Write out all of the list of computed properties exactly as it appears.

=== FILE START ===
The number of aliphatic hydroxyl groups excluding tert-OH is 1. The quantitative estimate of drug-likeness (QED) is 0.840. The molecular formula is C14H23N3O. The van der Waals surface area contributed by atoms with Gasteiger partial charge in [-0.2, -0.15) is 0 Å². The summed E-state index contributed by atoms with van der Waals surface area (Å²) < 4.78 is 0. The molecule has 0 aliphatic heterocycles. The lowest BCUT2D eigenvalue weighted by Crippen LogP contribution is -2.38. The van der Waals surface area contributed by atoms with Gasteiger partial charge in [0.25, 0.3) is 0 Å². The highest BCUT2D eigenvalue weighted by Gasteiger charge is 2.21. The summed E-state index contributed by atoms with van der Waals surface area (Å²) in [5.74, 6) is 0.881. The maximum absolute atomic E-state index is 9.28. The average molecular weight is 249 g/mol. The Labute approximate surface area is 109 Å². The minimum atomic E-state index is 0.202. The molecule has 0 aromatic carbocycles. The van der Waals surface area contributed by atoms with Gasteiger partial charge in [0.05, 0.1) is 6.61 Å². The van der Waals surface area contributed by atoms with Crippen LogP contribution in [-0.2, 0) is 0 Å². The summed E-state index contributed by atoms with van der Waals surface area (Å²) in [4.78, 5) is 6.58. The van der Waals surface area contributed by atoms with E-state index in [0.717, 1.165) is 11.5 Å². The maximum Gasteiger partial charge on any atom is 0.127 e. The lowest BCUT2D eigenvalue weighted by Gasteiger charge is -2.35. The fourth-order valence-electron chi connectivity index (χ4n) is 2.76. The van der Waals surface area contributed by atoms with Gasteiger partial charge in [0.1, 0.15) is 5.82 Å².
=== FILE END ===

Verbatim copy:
The number of aliphatic hydroxyl groups excluding tert-OH is 1. The quantitative estimate of drug-likeness (QED) is 0.840. The molecular formula is C14H23N3O. The van der Waals surface area contributed by atoms with Gasteiger partial charge in [-0.2, -0.15) is 0 Å². The summed E-state index contributed by atoms with van der Waals surface area (Å²) < 4.78 is 0. The molecule has 0 aliphatic heterocycles. The lowest BCUT2D eigenvalue weighted by Crippen LogP contribution is -2.38. The van der Waals surface area contributed by atoms with Gasteiger partial charge in [0.25, 0.3) is 0 Å². The highest BCUT2D eigenvalue weighted by Gasteiger charge is 2.21. The summed E-state index contributed by atoms with van der Waals surface area (Å²) in [5.74, 6) is 0.881. The maximum absolute atomic E-state index is 9.28. The average molecular weight is 249 g/mol. The Labute approximate surface area is 109 Å². The minimum atomic E-state index is 0.202. The molecule has 0 aromatic carbocycles. The van der Waals surface area contributed by atoms with Gasteiger partial charge in [0.05, 0.1) is 6.61 Å². The van der Waals surface area contributed by atoms with Crippen LogP contribution in [-0.2, 0) is 0 Å². The summed E-state index contributed by atoms with van der Waals surface area (Å²) in [4.78, 5) is 6.58. The van der Waals surface area contributed by atoms with E-state index in [0.717, 1.165) is 11.5 Å². The maximum Gasteiger partial charge on any atom is 0.127 e. The lowest BCUT2D eigenvalue weighted by Gasteiger charge is -2.35. The fourth-order valence-electron chi connectivity index (χ4n) is 2.76. The van der Waals surface area contributed by atoms with Gasteiger partial charge in [0.1, 0.15) is 5.82 Å².